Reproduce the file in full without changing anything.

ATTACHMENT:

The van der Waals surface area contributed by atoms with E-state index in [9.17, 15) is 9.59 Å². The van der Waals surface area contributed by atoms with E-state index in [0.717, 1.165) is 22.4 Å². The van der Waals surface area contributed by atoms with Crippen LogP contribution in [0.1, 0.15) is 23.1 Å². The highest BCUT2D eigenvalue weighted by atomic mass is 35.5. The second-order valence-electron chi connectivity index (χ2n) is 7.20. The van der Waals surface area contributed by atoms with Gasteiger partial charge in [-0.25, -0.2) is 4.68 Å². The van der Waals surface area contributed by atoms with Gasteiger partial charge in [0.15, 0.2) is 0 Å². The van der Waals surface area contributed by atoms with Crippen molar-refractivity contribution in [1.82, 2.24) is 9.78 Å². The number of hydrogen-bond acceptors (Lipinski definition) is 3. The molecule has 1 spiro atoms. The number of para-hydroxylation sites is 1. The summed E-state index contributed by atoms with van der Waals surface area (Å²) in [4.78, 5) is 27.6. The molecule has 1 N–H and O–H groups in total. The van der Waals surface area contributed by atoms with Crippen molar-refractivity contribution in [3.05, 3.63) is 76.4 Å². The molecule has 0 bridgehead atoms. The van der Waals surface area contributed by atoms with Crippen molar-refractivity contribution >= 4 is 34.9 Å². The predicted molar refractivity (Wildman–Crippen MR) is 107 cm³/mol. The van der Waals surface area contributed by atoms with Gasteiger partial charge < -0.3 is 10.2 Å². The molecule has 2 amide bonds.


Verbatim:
The van der Waals surface area contributed by atoms with E-state index in [9.17, 15) is 9.59 Å². The van der Waals surface area contributed by atoms with E-state index in [0.717, 1.165) is 22.4 Å². The van der Waals surface area contributed by atoms with Crippen LogP contribution in [0.1, 0.15) is 23.1 Å². The highest BCUT2D eigenvalue weighted by atomic mass is 35.5. The second-order valence-electron chi connectivity index (χ2n) is 7.20. The van der Waals surface area contributed by atoms with Gasteiger partial charge in [-0.25, -0.2) is 4.68 Å². The van der Waals surface area contributed by atoms with Gasteiger partial charge in [0.15, 0.2) is 0 Å². The van der Waals surface area contributed by atoms with Crippen molar-refractivity contribution in [1.82, 2.24) is 9.78 Å². The number of hydrogen-bond acceptors (Lipinski definition) is 3. The molecule has 1 spiro atoms. The number of para-hydroxylation sites is 1. The summed E-state index contributed by atoms with van der Waals surface area (Å²) in [4.78, 5) is 27.6. The molecule has 1 N–H and O–H groups in total. The van der Waals surface area contributed by atoms with Crippen molar-refractivity contribution in [3.05, 3.63) is 76.4 Å². The molecule has 0 bridgehead atoms. The van der Waals surface area contributed by atoms with Crippen molar-refractivity contribution >= 4 is 34.9 Å². The predicted molar refractivity (Wildman–Crippen MR) is 107 cm³/mol. The van der Waals surface area contributed by atoms with Gasteiger partial charge < -0.3 is 10.2 Å². The molecule has 2 amide bonds.